We’ll never know.
2. Bringing in Mitch Williams in Game 6 of the 1993 World Series
When the 8th inning of Game 6 of the 1993 World Series began, middle reliever Roger Mason was on the mound and he was dealing. He had retired six straight Blue Jays hitters in two crisp innings of work and was entering his third inning against the heart of the Toronto order. The Phillies held a 6-5 lead. Mason faced Joe Carter, a right-on-right match-up, and retired him on a lazy fly ball to left. Manager Jim Fregosi decided to go with left-hander David West against lefty hitter John Olerud.
On paper, the move made sense. Lefty on lefty, Mason pitching longer than he had in any outing during the season, you could see why Fregosi did what he did. But even Sean McDonough remarked that “it had to be tempting to leave Roger Mason in the game, give the struggles in the Phillies bullpen” that series.
West walked Olerud, which brought Larry Andersen into the game. Andersen struggled but got out of the inning unscathed. However, that left The Wild Thing, who along with Andersen had been responsible for the 8th inning implosion in Game 4’s 15-14 loss, to mop things up.
In today’s game, it’s likely a manager like A.J. Hinch would have let Mason continue to pitch. Or, given Williams’ struggles, would have gone with Game 7 starter Tommy Greene in the 9th inning instead of Mitch. There wasn’t an easy decision to make there, but every Phillies fan watching knew things would end badly when Mitch came in for that 9th inning.
I don’t know if leaving Mason in longer would have worked, or if using Greene would have stopped the bleeding. Heck, Bobby Thigpen would have been worth trying. But that situation called for a manager to throw the book away, not continue on as he had all season despite the obvious headwinds blowing in his face. I’d like to go back and try something else.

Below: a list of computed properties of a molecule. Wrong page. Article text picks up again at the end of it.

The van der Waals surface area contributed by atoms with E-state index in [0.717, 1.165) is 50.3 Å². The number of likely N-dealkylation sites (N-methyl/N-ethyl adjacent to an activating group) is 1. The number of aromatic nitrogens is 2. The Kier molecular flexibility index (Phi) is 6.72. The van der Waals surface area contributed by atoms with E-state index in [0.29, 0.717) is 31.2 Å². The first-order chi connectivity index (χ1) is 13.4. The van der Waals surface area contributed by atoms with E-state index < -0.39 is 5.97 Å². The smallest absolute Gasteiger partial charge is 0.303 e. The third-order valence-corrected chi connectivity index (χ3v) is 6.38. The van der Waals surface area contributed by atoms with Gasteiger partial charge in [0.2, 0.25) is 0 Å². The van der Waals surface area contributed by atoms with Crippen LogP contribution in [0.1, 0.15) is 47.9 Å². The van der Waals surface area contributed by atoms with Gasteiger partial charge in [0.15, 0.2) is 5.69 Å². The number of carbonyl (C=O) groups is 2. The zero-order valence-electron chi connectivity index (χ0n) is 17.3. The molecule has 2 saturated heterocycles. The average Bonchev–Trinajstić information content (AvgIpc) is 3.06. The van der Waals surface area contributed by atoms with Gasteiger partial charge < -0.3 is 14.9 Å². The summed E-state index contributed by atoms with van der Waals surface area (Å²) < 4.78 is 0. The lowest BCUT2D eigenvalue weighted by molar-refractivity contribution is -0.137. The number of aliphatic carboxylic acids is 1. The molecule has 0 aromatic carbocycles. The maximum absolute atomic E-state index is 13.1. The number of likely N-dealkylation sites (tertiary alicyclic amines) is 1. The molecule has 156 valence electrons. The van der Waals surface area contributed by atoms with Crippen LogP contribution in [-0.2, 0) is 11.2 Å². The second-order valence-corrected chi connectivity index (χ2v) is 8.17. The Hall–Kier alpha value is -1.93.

1. Not Removing Greg Luzinski on Black Friday
The 1977 Phillies really were a tremendous baseball team.
The 101-win Phils were better than the Los Angeles Dodgers that season, and may have even been better than the New York Yankees, who they would have played in the Fall Classic that year. They were on the doorstep of taking a 2-1 series lead after making Burt Hooten cry with a 5-3 lead, two outs and nobody on in the 9th.
But baseball goes out of its way to hurt you sometimes.
Phillies closer Gene Garber quickly got two outs when little man Vic Davalillo drag-bunted for a base hit on an 0-2 count. OK, still no big deal. Then, things got crazy. The following hitter, Many Mota, again on an 0-2 pitch, hit a fly ball to the left field wall that LF Greg Luzinski misjudged slightly. Normally, Jerry Martin would have been in the game as a defensive replacement for The Bull, but Danny Ozark decided to leave Luzinski in the game in case the game went into extra innings. As a result, Luzinski couldn’t get there in time and trapped the ball against the wall for a double.
It really was a good effort by Luzinski, but he should have never been out there. But here’s the play that doesn’t get talked a lot, but had a HUGE impact on the inning. Luzinski made a quick and accurate throw back into the infield that 2B Ted Sizemore somehow wasn’t able to handle. Sizemore would later say the ball hit a seam that separated the Vet’s awful Astroturf from the dirt cutout around second base. Whatever happened, the ball got away from Sizemore, which allowed Davalillo to score and sent Mota to third.
Without that error, the Dodgers DO NOT WIN THIS GAME. With the score now 5-4, Davey Lopes hit a screaming line drive to third that Mike Schmidt couldn’t handle. The shot deflected off Schmidt to Larry Bowa, who somehow grabbed the ball out of the air with his bare hand and fired a laser to first base. The umpire called Lopes safe. Ladies and gentlemen… Davey Lopes was NOT safe. The score was tied at 5 on the blown call, but the game was still not over.
Garber then tried to pick Lopes off first, but threw the ball wildly, sending Lopes to second. Bill Russell then singled to center to score Lopes, giving the Dodgers a 6-5 lead. The scars this game left on Phillies fans of that generation are still felt today any time the Phillies have a slim lead in the late innings of a big game.
If Luzinski had been properly replaced at the start of the inning, as had been done all season long, the Phils take a 2-1 series lead with two chances to close things out. Hey, maybe the Dodgers take the next two games anyway. Time travel is funny like that. But if there was one moment most Phils fans would go back and change, it would be this one.